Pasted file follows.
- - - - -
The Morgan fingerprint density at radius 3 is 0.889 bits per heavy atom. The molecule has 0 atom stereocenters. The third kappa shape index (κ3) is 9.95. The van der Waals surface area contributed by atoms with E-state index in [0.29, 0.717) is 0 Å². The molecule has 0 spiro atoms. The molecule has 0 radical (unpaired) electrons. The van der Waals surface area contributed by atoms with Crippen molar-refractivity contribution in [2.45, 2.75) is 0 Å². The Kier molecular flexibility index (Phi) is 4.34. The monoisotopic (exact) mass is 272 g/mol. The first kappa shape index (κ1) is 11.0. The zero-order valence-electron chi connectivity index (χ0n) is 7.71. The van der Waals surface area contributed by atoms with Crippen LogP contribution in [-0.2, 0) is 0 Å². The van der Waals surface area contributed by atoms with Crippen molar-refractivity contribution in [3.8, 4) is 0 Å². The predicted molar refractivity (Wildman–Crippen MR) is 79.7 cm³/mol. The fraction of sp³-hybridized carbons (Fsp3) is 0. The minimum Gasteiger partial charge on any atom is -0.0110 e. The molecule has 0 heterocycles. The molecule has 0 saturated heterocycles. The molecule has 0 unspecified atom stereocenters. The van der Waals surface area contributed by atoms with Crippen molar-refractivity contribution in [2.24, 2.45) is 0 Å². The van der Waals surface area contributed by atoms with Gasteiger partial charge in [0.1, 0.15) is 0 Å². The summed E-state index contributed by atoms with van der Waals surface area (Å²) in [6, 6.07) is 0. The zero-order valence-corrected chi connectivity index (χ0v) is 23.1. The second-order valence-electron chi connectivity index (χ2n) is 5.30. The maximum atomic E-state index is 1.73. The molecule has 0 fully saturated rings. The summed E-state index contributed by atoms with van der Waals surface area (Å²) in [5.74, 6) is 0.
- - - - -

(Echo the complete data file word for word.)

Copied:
The Morgan fingerprint density at radius 3 is 0.889 bits per heavy atom. The molecule has 0 atom stereocenters. The third kappa shape index (κ3) is 9.95. The van der Waals surface area contributed by atoms with E-state index in [0.29, 0.717) is 0 Å². The molecule has 0 spiro atoms. The molecule has 0 radical (unpaired) electrons. The van der Waals surface area contributed by atoms with Crippen molar-refractivity contribution in [2.45, 2.75) is 0 Å². The Kier molecular flexibility index (Phi) is 4.34. The monoisotopic (exact) mass is 272 g/mol. The first kappa shape index (κ1) is 11.0. The zero-order valence-electron chi connectivity index (χ0n) is 7.71. The van der Waals surface area contributed by atoms with Crippen LogP contribution in [-0.2, 0) is 0 Å². The van der Waals surface area contributed by atoms with Crippen molar-refractivity contribution in [3.8, 4) is 0 Å². The predicted molar refractivity (Wildman–Crippen MR) is 79.7 cm³/mol. The fraction of sp³-hybridized carbons (Fsp3) is 0. The minimum Gasteiger partial charge on any atom is -0.0110 e. The molecule has 0 heterocycles. The molecule has 0 saturated heterocycles. The molecule has 0 unspecified atom stereocenters. The van der Waals surface area contributed by atoms with Crippen molar-refractivity contribution in [2.24, 2.45) is 0 Å². The van der Waals surface area contributed by atoms with Gasteiger partial charge in [0.1, 0.15) is 0 Å². The summed E-state index contributed by atoms with van der Waals surface area (Å²) in [6, 6.07) is 0. The zero-order valence-corrected chi connectivity index (χ0v) is 23.1. The second-order valence-electron chi connectivity index (χ2n) is 5.30. The maximum atomic E-state index is 1.73. The molecule has 0 fully saturated rings. The summed E-state index contributed by atoms with van der Waals surface area (Å²) in [5.74, 6) is 0.